After a while the brook dried up because there was no rain in the land; and the word of the Lord came to him: Arise, go to Zarephath, which belongs to Sidon, and dwell there. Behold, I have commanded a widow there to provide for you (vs.7-9). Zarephath was in Sidon where Queen Jezebel was from, it was also where Baal worship was predominant. So, God sent Elijah to live among His enemies for a while. YAHSHUA, in His teaching, said this of the widow who He sent Elijah to: But in truth I tell you, there were many widows in Israel in the days of Elijah, when the heavens were closed up for three years and six months, so that there came a great famine over all the land, and yet Elijah was not sent to a single one of them, but only to Zarephath in the country of Sidon, to a woman who was a widow (Luke 4:25-26). YAHSHUA also mentioned that no prophet is acceptable in his own country (vs.24). Could it have been the reason why God sent Elijah to a foreign widow?
Elijah arose and went to Zarephath, as the Lord told him to. Arriving at the gate of the city, he saw the widow gathering sticks to cook her last meal. He called to her and asked for water, which she readily went to get it for him. Elijah then asked her to bring him a morsel of bread as well. She then gave Elijah the somber picture of the reality of the famine that was going around. She said, I have not a loaf baked but only a handful of meal in the jar and a little oil in the bottle. I am gathering two sticks, that I may go in and bake it for me and my son, that we may eat it- and die (vs.10-12). Here comes a test of faith: Elijah said to her, Fear not; go and do as you have said. But make me a little cake of [it] first and bring it to me, and afterward prepare some for yourself and your son for thus says the Lord, the God of Israel: The jar of meal shall not waste away or the bottle of oil fail until the day that the Lord sends rain on the earth (vs.13-14). The words that Elijah spoke had merits on the fact that those were the God of Israel’s words. I wonder how much the widow knew about the “God of Israel;” Did she know that the man who was speaking to her was a prophet of God? Perhaps by the way he dressed, he was distinguished as such. Whatever the case, we know that she was chosen by the living God to help Elijah in those days of drought; that in itself confirmed the fact, knowing about Him or not. By doing what Elijah asked her to do, she became a partaker of God’s supernatural blessings. As Elijah had said, The jar of meal shall not waste away or the bottle of oil fail until the day that the Lord sends rain on the earth, and it happened exactly. The widow was then a witness of the acts of true God and the recipient of His blessings, because of her faith shown by her willingness to serve Elijah first from all she had in time of severe famine.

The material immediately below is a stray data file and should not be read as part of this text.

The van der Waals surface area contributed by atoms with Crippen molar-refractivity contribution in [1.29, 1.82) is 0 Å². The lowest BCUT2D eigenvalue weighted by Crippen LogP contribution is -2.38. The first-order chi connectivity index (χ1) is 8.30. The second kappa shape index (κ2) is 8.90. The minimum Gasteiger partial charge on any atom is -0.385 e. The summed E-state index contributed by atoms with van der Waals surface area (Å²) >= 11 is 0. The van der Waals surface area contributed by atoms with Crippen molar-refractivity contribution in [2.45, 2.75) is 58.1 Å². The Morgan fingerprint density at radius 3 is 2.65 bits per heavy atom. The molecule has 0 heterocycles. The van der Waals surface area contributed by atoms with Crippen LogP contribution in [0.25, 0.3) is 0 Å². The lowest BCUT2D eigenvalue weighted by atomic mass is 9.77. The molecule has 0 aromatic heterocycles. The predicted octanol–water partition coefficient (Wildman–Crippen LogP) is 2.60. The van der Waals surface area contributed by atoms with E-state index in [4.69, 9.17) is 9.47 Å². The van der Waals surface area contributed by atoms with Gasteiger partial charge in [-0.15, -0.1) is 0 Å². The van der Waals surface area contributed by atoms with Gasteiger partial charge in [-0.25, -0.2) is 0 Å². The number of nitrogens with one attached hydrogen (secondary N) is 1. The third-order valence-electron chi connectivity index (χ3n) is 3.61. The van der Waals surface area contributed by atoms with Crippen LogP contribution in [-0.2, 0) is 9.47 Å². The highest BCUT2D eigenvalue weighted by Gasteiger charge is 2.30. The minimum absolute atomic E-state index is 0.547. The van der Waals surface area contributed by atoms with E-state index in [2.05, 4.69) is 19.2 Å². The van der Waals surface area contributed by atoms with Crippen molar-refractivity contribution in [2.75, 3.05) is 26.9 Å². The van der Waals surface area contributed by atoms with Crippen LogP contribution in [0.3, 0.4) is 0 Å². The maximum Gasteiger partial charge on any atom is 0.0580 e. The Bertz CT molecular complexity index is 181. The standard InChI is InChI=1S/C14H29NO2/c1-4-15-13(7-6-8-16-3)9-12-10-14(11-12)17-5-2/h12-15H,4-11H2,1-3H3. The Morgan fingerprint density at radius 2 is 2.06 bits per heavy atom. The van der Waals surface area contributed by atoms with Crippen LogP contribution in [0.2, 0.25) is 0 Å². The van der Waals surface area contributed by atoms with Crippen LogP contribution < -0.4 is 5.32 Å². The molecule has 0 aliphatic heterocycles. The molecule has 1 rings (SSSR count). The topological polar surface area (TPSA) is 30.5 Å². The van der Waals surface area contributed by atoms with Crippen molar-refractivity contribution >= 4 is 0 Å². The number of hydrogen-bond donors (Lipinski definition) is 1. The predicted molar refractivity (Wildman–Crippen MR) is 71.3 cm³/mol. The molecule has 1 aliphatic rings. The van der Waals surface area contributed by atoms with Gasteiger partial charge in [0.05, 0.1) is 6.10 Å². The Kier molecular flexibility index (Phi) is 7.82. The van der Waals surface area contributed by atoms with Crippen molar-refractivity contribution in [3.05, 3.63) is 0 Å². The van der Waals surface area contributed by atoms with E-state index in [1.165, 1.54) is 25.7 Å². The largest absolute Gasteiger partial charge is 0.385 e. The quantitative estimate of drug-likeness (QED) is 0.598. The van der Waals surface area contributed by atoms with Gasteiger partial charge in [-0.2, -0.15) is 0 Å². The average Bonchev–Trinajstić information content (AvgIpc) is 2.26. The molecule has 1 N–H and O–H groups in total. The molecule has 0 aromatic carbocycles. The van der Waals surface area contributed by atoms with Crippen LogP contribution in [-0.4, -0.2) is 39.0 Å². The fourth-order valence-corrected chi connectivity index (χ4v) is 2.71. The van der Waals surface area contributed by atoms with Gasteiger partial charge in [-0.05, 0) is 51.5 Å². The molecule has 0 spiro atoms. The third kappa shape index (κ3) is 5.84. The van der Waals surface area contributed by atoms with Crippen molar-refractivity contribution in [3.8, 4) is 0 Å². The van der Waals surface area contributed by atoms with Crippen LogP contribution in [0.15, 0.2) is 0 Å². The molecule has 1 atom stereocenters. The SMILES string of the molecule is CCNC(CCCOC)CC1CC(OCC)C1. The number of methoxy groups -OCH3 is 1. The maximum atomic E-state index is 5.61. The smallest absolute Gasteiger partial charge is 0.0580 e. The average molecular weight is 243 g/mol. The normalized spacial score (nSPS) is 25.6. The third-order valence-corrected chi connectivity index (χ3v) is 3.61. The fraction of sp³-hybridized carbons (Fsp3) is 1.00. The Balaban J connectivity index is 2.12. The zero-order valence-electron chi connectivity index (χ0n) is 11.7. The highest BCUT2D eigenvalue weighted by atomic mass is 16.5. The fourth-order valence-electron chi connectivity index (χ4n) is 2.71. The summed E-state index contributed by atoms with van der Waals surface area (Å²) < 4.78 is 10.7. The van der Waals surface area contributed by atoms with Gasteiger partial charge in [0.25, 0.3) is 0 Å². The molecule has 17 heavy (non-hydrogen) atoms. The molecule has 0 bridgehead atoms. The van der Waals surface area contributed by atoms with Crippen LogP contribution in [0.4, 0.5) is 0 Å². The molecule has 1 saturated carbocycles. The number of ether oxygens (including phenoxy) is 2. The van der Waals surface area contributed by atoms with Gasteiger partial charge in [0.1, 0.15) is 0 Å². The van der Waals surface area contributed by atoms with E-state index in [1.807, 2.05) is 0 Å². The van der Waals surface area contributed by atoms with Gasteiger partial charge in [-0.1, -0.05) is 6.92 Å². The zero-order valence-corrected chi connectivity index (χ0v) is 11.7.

However, she was yet to see a greater miracle coming her way, when her son died as a result of a severe sickness. She cried to Elijah, feeling the guilt of her past, saying, What have you against me, O man of God? Have you come to me to call my sin to remembrance and to slay my son? (17:17-18). But Elijah did not respond to her question, only he asked her for her son; he cried to the Lord saying, O Lord my God, have You brought further calamity upon the widow with whom I sojourn, by slaying her son? He stretched himself upon the child three times and cried to the Lord saying, O Lord my God, I pray You, let this child’s soul come back into him (vs.19-21). If this widow still had any doubt about Elijah’s God, this miracle surely erased that from her mind when Elijah brought her child down and gave him back to her saying, See, your son is alive! Then she responded saying to Elijah, By this I know that you are a man of God and that the word of the Lord in your mouth is truth (vs.23-24). We do not know if her child was to die at a time when Elijah would not have been there; all we know is that what happened that day was for the glory of God and His word. This miracle brought the widow deliverance from paganism to faith in the true God; from death to life.
Our God is the God of miracles yesterday, today and always. His ways are consistent with Whom He is. Walking in faith opens the door for us to perceive the everyday small miracles in our life. Elijah was available to serve Him through obedience; the widow, although ignorant of Whom He was, followed the path that led her to be recipient of God’s blessings, and ultimately, came to believe in Him- to be the only true and eternal God. If He can use a bird to accomplish His will to someone’s life, He surely can use us, humans. So, here remains the fact that Elijah, the raven and the widow in harmony with God’s purpose, were centered in God’s will for the world to see. Each in their task pointed out to the source of all blessing. To Him be glory now and forever more!